SINGAPORE (Reuters) - High crude prices may derail growth in China and India, the two economies that helped the world overcome financial crisis, the International Energy Agency said on Tuesday.
Asian countries led by China and India are tightening monetary policies to battle a surge in inflation, partly caused by high oil prices.
Brent crude has peaked at just above $127 a barrel so far this year, a level which analysts have said could hurt oil demand.
“High oil prices are a significant risk to derailing the economic recovery not only in the OECD countries, but also in China and India,” the IEA’s Chief Economist Fatih Birol told Reuters.
“China and India are two most important economies which helped us get out of the economic crisis. If they go for tightening of monetary policies, this may lead to a slowdown in their economies which is bad news for all of us.”
Birol did not elaborate on the oil price that would derail growth.
Oil prices will stay above $100 a barrel in the next year as supply worries outweigh concerns about flagging global economic growth, a Reuters survey of oil industry officials, executives and traders showed last week.
Eight of 20 participants said they saw oil trading between $110 and $130 a barrel in June 2012, eight saw prices between $90 and $100 and three saw prices above $130. Only one respondent saw prices between $70 and $90 per barrel.
“If you look at the average over the year, oil prices are still significantly higher than the average for 2008,” Birol said. “I‘m also looking at the next couple of quarters and we expect that there will be strong demand growth and sluggish non-OPEC production.”
Higher oil prices will also lead to a rise in fuel subsidies despite efforts by China and Iran to reduce them, he said.
The West’s energy watchdog raised its five-year global oil demand forecast by an average of 700,000 bpd compared with the previous medium term report issued in December on growth from non-OECD countries. China alone accounts for more than 40 percent of the increase.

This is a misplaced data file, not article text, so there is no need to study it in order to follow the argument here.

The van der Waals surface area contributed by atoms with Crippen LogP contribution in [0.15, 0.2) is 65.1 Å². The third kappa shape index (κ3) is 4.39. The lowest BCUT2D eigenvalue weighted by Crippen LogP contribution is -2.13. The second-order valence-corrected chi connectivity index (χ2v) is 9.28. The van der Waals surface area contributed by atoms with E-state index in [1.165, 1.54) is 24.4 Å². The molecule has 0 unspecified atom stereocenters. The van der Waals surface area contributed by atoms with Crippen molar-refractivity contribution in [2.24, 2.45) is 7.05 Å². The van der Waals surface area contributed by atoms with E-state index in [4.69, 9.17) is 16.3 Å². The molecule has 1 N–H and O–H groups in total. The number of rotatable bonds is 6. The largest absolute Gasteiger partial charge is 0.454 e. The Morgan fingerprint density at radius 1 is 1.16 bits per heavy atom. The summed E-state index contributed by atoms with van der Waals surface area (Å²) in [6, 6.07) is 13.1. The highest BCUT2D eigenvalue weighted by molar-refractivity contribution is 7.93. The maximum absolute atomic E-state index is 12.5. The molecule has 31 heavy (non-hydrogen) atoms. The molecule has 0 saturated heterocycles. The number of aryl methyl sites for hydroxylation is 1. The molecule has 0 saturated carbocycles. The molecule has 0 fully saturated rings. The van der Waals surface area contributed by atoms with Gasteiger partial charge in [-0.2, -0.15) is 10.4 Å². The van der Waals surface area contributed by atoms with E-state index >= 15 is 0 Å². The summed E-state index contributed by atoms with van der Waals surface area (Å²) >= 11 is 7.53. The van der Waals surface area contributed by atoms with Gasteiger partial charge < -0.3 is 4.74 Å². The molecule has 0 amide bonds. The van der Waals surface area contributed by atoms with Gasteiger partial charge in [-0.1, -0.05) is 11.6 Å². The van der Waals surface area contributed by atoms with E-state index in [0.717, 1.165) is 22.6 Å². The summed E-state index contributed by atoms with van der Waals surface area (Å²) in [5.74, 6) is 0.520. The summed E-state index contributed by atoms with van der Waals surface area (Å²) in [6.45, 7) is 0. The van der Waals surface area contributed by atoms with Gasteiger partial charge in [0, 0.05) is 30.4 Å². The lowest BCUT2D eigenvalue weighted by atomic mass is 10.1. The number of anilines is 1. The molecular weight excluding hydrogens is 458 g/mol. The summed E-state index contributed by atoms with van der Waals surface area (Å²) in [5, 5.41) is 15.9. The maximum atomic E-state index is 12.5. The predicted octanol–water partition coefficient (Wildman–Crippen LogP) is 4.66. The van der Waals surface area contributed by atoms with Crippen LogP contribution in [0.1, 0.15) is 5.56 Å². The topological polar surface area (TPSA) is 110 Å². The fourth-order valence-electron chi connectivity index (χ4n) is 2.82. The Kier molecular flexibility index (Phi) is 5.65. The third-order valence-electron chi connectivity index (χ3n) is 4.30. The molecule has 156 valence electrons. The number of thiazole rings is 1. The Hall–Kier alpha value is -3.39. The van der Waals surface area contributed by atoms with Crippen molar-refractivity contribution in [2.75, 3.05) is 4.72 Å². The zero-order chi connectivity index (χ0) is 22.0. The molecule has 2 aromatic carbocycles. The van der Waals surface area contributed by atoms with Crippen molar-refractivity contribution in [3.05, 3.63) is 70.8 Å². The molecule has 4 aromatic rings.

Global oil production is expected to reach 96 million barrels per day (bpd) in 2035 with the Middle East and North Africa accounting for 90 percent of this, according to the IEA.
The world will need more oil production from OPEC, Canada and also non-gas liquids as many oil fields outside OPEC are maturing, Birol said.
”The era of cheap oil is over,“ Birol said.”
Investments in the Middle East and North Africa may be deferred and it could be difficult to send in workers because of unrest in the region, he said.
By 2035, the IEA expects global energy use to grow by 36 percent with non-OECD countries - led by China, where demand is expected to surge by 75 percent by then - accounting for almost all of the increase.
Strong growth in oil demand is mainly from transportation sector where there are limited alternatives, Birol said.
China will still have to import half of its gas needs to meet requirement as domestic output lags growth in demand. It will import about 50 billion cubic metres of liquefied natural gas (LNG) by 2015, equivalent to imports by Europe, he said.
Australia will be a key supplier to China as it looks set to overtake Qatar as the world’s top exporter of the fuel by 2020, Birol said.
His comments come as analysts express doubts over some of the Australian projects coming up on time due to higher costs and delays in environmental approvals.
Last year the IEA forecast that global nuclear capacity would grow by 360 gigawatts between 2008 and 2035.
If capacity growth is reduced by half to 180 gigawatts, the share of nuclear in the global energy mix will fall to 10 percent from 14 percent, Birol said.
“You will have less eggs in the basket” for energy diversification, he said.
Coal usage will increase about 6 percent compared with IEA’s forecast last year, while that for gas will rise by an additional 80 billion cubic metres, he said, adding that one more Qatar will be needed to meet requirement.
“Nuclear is still very important for the global and Japanese energy system,” Birol said. “Without nuclear, we will see higher energy prices and less energy security and higher carbon emissions.”
Reporting by Florence Tan and Luke Pachymuthu; Editing by William Hardy